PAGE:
When Brock Lesnar returns to the Octagon on July 9 to face Mark Hunt in the co-main event at UFC 200, he does so with the blessing of his current employers at the WWE.
WWE president Vince McMahon gave Lesnar permission to fight in the UFC despite being under exclusive contract to the promotion and he was very thankful for that opportunity.
In the lead up to the fight, the UFC has touted Lesnar as a "WWE superstar" in promotional videos and commercials for the event, but it doesn't look like the professional wrestling organization will be returning the favor.
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Despite a huge presence on social media as well as "Monday Night Raw", which is a top rated cable series for WWE, Lesnar won't be promoted by his employers ahead of his fight next weekend.
"Brock is a unique proposition, but just to get to the broader question: UFC is not a competitor to the WWE because we are entertainment and UFC is competitive sport. It's very different," Stephanie McMahon, chief brand officer for the WWE said in a recent interview with the Business Insider.
Many spectators have been curious why Lesnar's presence on WWE programming has been virtually non-existent since the fight with Hunt was announced and now this explains why.
Lesnar was recently announced as the new cover star for the "WWE 2K17" video game, but there hasn't been much else mentioned about him on WWE programming in anticipation of this fight at UFC 200.
McMahon confirmed that WWE isn't really putting any promotional push behind Lesnar for his fight, but his appearance in the UFC will certainly serve as a unique opportunity to bring more eyeballs back to the professional wrestling organization in the end.
"We are not supporting the fight necessarily but, again, it's not a competitor to us and the more that our superstars, that's how we refer to our talent, the more they do outside of WWE, the more awareness it generates and the broader the audience can be that is then brought back into our properties. So we recognize the value of that," McMahon said.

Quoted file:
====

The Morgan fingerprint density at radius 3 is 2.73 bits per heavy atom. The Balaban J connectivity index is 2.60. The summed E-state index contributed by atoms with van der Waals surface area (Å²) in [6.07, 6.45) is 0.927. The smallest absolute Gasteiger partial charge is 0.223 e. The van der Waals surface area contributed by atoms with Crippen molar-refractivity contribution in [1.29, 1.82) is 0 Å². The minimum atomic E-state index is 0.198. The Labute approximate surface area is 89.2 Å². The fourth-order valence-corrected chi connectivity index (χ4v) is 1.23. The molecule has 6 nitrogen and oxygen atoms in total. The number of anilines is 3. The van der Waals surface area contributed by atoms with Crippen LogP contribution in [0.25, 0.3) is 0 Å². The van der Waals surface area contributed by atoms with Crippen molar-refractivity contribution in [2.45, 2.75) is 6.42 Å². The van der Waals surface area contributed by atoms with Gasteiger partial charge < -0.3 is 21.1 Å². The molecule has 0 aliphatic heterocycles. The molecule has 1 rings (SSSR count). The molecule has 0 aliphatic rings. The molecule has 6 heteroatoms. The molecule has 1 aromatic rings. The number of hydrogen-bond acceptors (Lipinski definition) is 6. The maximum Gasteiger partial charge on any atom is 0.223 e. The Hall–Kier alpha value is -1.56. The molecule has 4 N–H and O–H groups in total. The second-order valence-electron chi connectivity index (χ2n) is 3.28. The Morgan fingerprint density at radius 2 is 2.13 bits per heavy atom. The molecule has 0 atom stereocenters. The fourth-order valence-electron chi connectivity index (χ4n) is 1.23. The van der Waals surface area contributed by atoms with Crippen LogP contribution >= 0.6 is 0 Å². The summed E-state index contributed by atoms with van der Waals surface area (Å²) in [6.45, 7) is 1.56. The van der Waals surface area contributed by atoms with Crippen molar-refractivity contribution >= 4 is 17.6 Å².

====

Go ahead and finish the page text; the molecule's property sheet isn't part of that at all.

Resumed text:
McMahon also explained why the two properties are so different despite sharing many similarities in terms of athletic prowess and over the top personalities serving as stars.
McMahon says because the UFC is ultimately based upon performance, a star can fall back to Earth in a hurry after just one loss. But that's not the case with WWE. It's part of the reason why she doesn't look at the UFC as a direct competitor to the WWE product or vice versa in terms of the WWE stealing eyes away from the UFC.
"WWE is all about protagonists and antagonists where ultimately our conflicts are settled in the ring with action that is akin to Hollywood. It's incredible stunt-like action and the match itself tells a story, but our audience is engaged in the characters and their storyline. It has to be relatable to them so that they care to see the tragedy or triumph and we're at an advantage because we can script it," McMahon said.
"UFC, they can make a big star but the second that person loses, they lose credibility, and how do you continue to make that star rise? So I think we have the best of both worlds and the opportunity to tell the stories in the way we want to tell them."